I acquired this after i received a code review comment saying virtual functions do not need to be inline.

I figured inline virtual functions could prove useful in situations where functions are known as on objects directly. However the counter-argument found my thoughts is -- why would one wish to define virtual after which use objects to call techniques?

Is it more beneficial to not use inline virtual functions, since they are rarely broadened anyway?

Code snippet I made use of for analysis:

class Temp



    virtual void myVirtualFunction() const

    



class TempDerived : public Temp





int primary(void)



Virtual functions could be inlined sometimes. An excerpt in the excellent C++ faq:

"The only real time an inline virtual call could be inlined happens when the compiler knows the "exact class" from the object the target from the virtual function call. This could happen only once the compiler comes with an actual object as opposed to a pointer or mention of the an item. I.e., either having a local object, a worldwideOrinterferance object, or perhaps a fully contained object in the composite."

There's one group of virtual functions where still it is sensible to possess them inline. Think about the following situation:

class Base 



class Derived1 : public Base  // Unconditionally calls Base::~Base ()



class Derived2 : public Derived1  // Unconditionally calls Derived1::~Derived1 ()



void foo (Base * base) remove base             // Virtual call



The phone call to remove 'base', will work an online call to call correct derived class destructor, this call isn't inlined. However because each destructor calls it's parent destructor (which in these instances are empty), the compiler can inline individuals calls, since they don't call the bottom class functions virtually.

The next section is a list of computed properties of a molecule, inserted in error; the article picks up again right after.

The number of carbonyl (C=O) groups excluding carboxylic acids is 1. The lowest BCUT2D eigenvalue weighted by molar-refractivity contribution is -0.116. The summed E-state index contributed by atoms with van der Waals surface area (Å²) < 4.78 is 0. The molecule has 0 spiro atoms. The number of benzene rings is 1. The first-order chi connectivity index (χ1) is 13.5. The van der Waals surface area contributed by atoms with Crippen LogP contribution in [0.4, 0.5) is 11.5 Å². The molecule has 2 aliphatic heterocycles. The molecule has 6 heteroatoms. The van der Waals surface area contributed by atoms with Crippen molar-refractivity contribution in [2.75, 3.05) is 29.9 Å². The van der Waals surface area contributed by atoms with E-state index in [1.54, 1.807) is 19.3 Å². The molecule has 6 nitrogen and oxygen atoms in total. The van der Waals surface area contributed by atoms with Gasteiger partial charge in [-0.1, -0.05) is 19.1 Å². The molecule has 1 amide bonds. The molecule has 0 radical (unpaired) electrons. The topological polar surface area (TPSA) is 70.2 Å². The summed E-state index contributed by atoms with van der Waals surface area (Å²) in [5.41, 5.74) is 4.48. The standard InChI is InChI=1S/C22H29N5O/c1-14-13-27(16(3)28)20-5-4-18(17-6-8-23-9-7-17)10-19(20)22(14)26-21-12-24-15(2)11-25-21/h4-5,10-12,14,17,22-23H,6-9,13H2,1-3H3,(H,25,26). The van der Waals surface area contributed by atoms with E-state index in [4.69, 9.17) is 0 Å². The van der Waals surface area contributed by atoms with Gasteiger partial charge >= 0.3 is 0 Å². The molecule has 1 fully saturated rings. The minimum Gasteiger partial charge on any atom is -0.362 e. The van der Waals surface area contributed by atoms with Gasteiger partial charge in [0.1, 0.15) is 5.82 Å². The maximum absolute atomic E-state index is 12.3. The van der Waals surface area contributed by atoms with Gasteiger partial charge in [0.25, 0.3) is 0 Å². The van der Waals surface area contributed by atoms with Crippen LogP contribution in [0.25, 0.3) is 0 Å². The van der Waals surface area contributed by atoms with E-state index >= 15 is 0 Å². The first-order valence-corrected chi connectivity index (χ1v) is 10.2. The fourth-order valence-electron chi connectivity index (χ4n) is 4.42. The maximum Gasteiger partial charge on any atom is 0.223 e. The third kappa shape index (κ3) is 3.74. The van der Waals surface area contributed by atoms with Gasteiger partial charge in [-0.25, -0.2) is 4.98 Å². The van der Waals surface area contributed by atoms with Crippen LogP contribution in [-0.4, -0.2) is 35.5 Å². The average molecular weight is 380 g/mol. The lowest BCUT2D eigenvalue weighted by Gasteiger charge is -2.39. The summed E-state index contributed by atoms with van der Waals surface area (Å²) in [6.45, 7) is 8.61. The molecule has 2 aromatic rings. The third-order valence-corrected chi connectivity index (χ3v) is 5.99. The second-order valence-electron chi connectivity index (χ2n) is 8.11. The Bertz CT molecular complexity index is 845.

Exactly the same principle is available for base class constructors or any group of functions in which the derived implementation also calls the bottom classes implementation.

I have seen compilers that do not emit any v-table if no non-inline function whatsoever is available (and defined in a single implementation file rather than a header then). They'd throw errors like missing vtable-for-class-A or something like that similar, and you'd be confused as hell, when i was.

Indeed, that isn't conformant using the Standard, however it happens so consider putting a minumum of one virtual function not within the header (if perhaps the virtual destructor), to ensure that the compiler could emit a vtable for that class available. Yes, it happens with a few versions of gcc.

As someone pointed out, inline virtual functions could be a benefit sometimes, however most frequently you'll use it whenever you do not be aware of dynamic kind of the item, because which was the entire reason behind virtual to begin with.

The compiler however can't completely ignore inline. It's other semantics aside from accelerating a function-call. The implicit inline for in-class definitions may be the mechanism which enables you to definitely place the definition in to the header: Only inline functions could be defined multiple occasions through the whole program with no breach any rules. Ultimately, it reacts while you might have defined it only one time within the whole program, despite the fact that you incorporated the header multiple occasions into different files linked together.

A compiler are only able to inline a function once the call could be resolved unambiguously at compile time.

Virtual functions, however they are resolved at runtime, so the compiler cannot inline the phone call, since at compile type the dynamic type (and then the function implementation to become known as) can't be determined.